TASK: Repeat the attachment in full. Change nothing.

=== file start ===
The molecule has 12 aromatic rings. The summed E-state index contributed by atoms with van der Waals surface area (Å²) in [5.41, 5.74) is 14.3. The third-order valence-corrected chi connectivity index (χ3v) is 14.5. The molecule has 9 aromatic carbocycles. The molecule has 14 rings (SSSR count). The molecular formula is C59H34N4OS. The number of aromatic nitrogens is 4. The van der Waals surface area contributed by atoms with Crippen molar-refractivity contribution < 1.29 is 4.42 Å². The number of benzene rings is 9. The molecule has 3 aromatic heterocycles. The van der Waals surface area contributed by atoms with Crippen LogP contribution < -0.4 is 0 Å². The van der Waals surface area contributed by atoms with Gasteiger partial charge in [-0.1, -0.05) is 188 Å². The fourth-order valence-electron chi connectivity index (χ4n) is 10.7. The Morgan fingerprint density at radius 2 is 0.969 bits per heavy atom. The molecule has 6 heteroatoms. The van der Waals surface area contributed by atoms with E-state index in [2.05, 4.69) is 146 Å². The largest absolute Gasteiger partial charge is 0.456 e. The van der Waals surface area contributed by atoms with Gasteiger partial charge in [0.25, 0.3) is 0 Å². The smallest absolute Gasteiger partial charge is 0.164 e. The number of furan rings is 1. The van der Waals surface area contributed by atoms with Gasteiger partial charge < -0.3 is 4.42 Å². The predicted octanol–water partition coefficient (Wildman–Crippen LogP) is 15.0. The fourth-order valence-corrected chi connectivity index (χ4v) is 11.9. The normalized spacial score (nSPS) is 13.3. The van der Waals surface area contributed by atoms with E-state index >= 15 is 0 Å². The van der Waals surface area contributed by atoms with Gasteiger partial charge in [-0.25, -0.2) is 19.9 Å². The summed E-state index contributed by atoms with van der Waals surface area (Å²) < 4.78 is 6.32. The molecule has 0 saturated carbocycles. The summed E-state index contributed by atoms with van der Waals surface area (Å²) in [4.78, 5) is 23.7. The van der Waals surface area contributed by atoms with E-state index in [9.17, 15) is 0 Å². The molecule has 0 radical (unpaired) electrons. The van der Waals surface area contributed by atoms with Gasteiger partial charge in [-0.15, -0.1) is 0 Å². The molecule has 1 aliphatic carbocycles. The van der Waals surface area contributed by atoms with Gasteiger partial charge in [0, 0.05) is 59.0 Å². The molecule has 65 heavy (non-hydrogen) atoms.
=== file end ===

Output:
The molecule has 12 aromatic rings. The summed E-state index contributed by atoms with van der Waals surface area (Å²) in [5.41, 5.74) is 14.3. The third-order valence-corrected chi connectivity index (χ3v) is 14.5. The molecule has 9 aromatic carbocycles. The molecule has 14 rings (SSSR count). The molecular formula is C59H34N4OS. The number of aromatic nitrogens is 4. The van der Waals surface area contributed by atoms with Crippen molar-refractivity contribution < 1.29 is 4.42 Å². The number of benzene rings is 9. The molecule has 3 aromatic heterocycles. The van der Waals surface area contributed by atoms with Crippen LogP contribution < -0.4 is 0 Å². The van der Waals surface area contributed by atoms with Gasteiger partial charge in [-0.1, -0.05) is 188 Å². The fourth-order valence-electron chi connectivity index (χ4n) is 10.7. The Morgan fingerprint density at radius 2 is 0.969 bits per heavy atom. The molecule has 6 heteroatoms. The van der Waals surface area contributed by atoms with E-state index in [2.05, 4.69) is 146 Å². The largest absolute Gasteiger partial charge is 0.456 e. The van der Waals surface area contributed by atoms with Gasteiger partial charge in [0.25, 0.3) is 0 Å². The smallest absolute Gasteiger partial charge is 0.164 e. The number of furan rings is 1. The van der Waals surface area contributed by atoms with Gasteiger partial charge < -0.3 is 4.42 Å². The predicted octanol–water partition coefficient (Wildman–Crippen LogP) is 15.0. The fourth-order valence-corrected chi connectivity index (χ4v) is 11.9. The normalized spacial score (nSPS) is 13.3. The van der Waals surface area contributed by atoms with E-state index >= 15 is 0 Å². The van der Waals surface area contributed by atoms with Gasteiger partial charge in [-0.25, -0.2) is 19.9 Å². The summed E-state index contributed by atoms with van der Waals surface area (Å²) < 4.78 is 6.32. The molecule has 0 saturated carbocycles. The summed E-state index contributed by atoms with van der Waals surface area (Å²) in [4.78, 5) is 23.7. The van der Waals surface area contributed by atoms with E-state index in [9.17, 15) is 0 Å². The molecule has 0 radical (unpaired) electrons. The van der Waals surface area contributed by atoms with Gasteiger partial charge in [-0.15, -0.1) is 0 Å². The molecule has 1 aliphatic carbocycles. The van der Waals surface area contributed by atoms with Gasteiger partial charge in [0, 0.05) is 59.0 Å². The molecule has 65 heavy (non-hydrogen) atoms.